University of Haifa archaeologists unearth evidence of 363 CE earthquake in Galilee



Archaeologists from the University of Haifa  find a dove-shaped gold pendant, bones crushed under a collapsed roof & stone catapult ammunition at dig-site near Lake Kinneret.


University of Haifa archaeologists announced Monday that they have recently discovered items which have shed light on an earthquake that occurred in 363 CE in the ancient city of Hippos which overlooks the Sea of Galilee.

Gold pendant in shape of dove.(photo credit: DR. MICHAEL EISENBERG)Gold pendant in shape of dove.- Photo: DR. MICHAEL EISENBERG

Hippos, near modern-day Kibbutz Ein Gev, was the site of a Greco-Roman city-state. Archaeologists digging at the Hippos excavation site, known as Susita in Hebrew, uncovered a woman’s skeleton and a gold dove-shaped pendant under the tiles of a collapsed roof. In addition, they found the marble leg of a statue and artillery from some 2,000 years ago.

“Finally the findings are coming together to form a clear historical-archaeological picture,” Dr. Michael Eisenberg, the head of the excavation said.

The excavation at the site has been ongoing for the past fifteen years. Hippos, which was founded in the second century BCE, was the site of two major, well-documented earthquakes, the first of which took place in 363 CE. The earthquake caused major damage but the city recovered. The second earthquake, in 749 CE, destroyed the city which was then abandoned, never to recover.

Evidence of the 363 CE earthquake’s destruction was uncovered during digging last year, however none as resounding as the new discoveries, according to archaeologists.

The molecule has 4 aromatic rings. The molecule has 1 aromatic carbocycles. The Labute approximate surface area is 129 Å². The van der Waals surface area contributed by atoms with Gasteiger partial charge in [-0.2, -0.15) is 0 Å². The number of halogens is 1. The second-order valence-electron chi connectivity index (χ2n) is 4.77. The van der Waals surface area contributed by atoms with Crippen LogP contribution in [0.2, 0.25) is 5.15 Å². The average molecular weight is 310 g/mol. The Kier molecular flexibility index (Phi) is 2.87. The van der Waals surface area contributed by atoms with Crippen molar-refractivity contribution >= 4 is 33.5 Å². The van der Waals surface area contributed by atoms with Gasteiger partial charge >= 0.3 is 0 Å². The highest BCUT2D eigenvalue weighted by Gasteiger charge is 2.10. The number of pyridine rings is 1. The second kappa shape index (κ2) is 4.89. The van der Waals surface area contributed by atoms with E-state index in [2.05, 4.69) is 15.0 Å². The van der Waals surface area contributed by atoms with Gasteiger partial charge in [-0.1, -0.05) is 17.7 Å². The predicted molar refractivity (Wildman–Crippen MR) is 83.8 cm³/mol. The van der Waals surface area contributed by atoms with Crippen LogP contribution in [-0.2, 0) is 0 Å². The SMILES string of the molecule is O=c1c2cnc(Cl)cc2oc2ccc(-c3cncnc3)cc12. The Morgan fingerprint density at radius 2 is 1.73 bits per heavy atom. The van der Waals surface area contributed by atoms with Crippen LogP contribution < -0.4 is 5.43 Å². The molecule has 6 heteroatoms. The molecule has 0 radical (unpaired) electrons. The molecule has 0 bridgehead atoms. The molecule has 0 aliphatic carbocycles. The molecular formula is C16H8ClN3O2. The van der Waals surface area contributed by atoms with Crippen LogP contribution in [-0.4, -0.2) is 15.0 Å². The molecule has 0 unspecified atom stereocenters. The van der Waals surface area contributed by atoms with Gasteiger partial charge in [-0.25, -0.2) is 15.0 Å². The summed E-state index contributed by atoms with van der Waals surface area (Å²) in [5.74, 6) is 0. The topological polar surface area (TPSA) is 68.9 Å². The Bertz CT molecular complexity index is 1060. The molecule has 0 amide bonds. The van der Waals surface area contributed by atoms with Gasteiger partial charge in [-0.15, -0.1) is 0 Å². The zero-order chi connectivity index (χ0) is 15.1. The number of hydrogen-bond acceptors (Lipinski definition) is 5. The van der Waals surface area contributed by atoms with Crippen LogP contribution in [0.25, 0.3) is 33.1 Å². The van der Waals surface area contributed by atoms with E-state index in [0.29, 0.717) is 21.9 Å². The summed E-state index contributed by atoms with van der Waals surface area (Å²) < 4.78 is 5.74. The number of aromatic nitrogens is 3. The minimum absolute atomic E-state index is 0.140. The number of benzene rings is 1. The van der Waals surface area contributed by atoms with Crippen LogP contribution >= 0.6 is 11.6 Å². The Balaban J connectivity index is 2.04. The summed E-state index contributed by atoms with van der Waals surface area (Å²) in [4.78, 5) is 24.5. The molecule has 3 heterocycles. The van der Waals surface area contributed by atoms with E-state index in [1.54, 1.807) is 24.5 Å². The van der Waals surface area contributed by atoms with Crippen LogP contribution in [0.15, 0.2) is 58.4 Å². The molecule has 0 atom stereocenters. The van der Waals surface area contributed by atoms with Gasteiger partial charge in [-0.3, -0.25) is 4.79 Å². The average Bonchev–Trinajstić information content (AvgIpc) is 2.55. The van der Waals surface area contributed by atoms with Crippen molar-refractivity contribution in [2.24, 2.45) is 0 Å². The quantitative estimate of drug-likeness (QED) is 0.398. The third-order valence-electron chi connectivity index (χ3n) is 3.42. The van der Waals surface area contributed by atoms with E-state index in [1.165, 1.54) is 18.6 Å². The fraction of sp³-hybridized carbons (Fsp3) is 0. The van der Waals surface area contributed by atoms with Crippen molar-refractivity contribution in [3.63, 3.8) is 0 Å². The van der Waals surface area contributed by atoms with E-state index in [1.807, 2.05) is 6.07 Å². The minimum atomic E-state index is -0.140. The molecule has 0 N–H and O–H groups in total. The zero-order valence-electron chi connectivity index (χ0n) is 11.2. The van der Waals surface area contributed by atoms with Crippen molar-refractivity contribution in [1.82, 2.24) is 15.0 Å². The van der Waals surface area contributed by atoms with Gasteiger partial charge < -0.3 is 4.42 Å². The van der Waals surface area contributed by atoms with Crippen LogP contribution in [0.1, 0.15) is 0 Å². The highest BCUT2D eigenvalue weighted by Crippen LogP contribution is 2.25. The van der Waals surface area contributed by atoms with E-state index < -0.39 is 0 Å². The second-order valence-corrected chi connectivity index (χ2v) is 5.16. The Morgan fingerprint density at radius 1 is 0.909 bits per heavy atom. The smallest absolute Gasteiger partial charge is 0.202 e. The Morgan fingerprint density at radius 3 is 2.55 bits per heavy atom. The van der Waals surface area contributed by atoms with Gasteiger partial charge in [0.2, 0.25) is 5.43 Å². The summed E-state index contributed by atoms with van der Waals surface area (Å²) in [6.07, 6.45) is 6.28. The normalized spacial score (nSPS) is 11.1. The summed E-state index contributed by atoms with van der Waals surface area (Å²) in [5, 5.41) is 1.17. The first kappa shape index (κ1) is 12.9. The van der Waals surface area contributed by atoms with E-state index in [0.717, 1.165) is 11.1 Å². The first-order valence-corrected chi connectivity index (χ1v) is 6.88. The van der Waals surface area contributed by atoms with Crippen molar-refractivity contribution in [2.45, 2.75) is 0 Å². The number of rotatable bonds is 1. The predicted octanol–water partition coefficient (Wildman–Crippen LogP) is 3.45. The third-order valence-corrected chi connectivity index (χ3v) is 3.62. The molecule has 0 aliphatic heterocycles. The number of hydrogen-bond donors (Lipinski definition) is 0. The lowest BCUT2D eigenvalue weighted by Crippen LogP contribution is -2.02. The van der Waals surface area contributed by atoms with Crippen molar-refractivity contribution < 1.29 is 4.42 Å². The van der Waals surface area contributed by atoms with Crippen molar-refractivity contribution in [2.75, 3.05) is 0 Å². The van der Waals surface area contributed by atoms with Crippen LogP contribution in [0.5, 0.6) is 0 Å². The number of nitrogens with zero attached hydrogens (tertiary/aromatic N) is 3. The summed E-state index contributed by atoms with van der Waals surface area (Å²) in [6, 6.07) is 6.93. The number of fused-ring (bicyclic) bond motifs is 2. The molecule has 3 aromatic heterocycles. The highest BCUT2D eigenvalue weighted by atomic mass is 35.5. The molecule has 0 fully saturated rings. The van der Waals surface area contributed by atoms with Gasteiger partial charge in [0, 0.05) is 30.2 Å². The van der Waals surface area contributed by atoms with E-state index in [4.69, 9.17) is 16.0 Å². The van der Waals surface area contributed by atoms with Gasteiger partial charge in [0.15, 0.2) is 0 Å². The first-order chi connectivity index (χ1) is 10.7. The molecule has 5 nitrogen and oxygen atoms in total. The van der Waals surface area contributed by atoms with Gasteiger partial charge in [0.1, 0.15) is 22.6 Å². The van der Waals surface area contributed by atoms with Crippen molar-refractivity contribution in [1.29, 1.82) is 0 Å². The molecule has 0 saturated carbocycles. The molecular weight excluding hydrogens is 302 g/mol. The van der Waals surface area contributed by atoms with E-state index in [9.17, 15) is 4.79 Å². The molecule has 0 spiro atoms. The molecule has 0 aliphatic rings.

In the northern section of the Basilica, the largest structure in the city, which served as its marketplace, the archaeologists, led by Haim Skolnik, discovered the remains of a number of skeletons which were crushed under the roof that collapsed. Among the bones of one of the women killed in the collapse, they found the dove-shaped pendant.

Dig participants with marble leg .(photo credit: DR. MICHAEL EISENBERG)Dig participants with marble leg – Photo: DR. MICHAEL EISENBERG

For the first time, evidence was uncovered that the 363 earthquake destroyed the Roman baths, which, like the Basilica, were not rebuilt.

According to Eisenberg, the findings show that the earthquake was so strong, it completely destroyed the city, and rebuilding took some 20 years.

Dig site.(photo credit: DR. MICHAEL EISENBERG)Dig site.- Photo: DR. MICHAEL EISENBERG

The marble leg which was discovered was part of a sculpture at the Roman baths. “It is too early to determine who the man depicted in the sculpture was. It could be a god or athlete whose sculpture was over two meters tall. We hope to find further pieces of the sculpture in the coming seasons that will shed light on his identity,” Eisenberg said.

Stone projectile used by ancient catapults.(photo credit: DR. MICHAEL EISENBERG)

Stone projectile used by ancient catapults. – Photo: DR. MICHAEL EISENBERG

At the Bastion, the city’s main defense post during the Roman period, archaeologists uncovered a fortified space for a catapult that appears to have been some eight meters long. Archaeologists have also found a number of stone artillery balls that fit the massive catapult, as well as smaller stones for smaller launchers. The catapult was capable of launching artillery balls as far as 350 meters.


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